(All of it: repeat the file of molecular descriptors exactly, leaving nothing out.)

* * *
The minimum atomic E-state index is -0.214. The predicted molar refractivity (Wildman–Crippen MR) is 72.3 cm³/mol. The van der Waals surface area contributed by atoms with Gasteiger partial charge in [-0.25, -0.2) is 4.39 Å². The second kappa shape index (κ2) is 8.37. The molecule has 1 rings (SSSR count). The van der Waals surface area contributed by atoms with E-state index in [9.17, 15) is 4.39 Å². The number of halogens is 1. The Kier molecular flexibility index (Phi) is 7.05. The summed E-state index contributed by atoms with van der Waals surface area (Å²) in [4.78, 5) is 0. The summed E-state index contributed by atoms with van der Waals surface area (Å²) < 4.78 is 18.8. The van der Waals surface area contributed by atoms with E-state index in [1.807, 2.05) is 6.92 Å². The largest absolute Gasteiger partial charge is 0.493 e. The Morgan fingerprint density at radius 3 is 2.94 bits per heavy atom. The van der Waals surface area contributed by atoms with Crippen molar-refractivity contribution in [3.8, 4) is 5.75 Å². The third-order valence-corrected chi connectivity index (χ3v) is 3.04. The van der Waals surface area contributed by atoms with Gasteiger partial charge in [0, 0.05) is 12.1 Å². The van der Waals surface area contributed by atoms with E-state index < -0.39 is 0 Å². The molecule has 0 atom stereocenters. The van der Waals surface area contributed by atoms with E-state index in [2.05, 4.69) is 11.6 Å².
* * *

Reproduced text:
The minimum atomic E-state index is -0.214. The predicted molar refractivity (Wildman–Crippen MR) is 72.3 cm³/mol. The van der Waals surface area contributed by atoms with Gasteiger partial charge in [-0.25, -0.2) is 4.39 Å². The second kappa shape index (κ2) is 8.37. The molecule has 1 rings (SSSR count). The van der Waals surface area contributed by atoms with E-state index in [9.17, 15) is 4.39 Å². The number of halogens is 1. The Kier molecular flexibility index (Phi) is 7.05. The summed E-state index contributed by atoms with van der Waals surface area (Å²) in [4.78, 5) is 0. The summed E-state index contributed by atoms with van der Waals surface area (Å²) < 4.78 is 18.8. The van der Waals surface area contributed by atoms with E-state index in [1.807, 2.05) is 6.92 Å². The largest absolute Gasteiger partial charge is 0.493 e. The Morgan fingerprint density at radius 3 is 2.94 bits per heavy atom. The van der Waals surface area contributed by atoms with Crippen molar-refractivity contribution in [3.8, 4) is 5.75 Å². The third-order valence-corrected chi connectivity index (χ3v) is 3.04. The van der Waals surface area contributed by atoms with Gasteiger partial charge in [0, 0.05) is 12.1 Å². The van der Waals surface area contributed by atoms with E-state index < -0.39 is 0 Å². The molecule has 0 atom stereocenters. The van der Waals surface area contributed by atoms with E-state index in [2.05, 4.69) is 11.6 Å².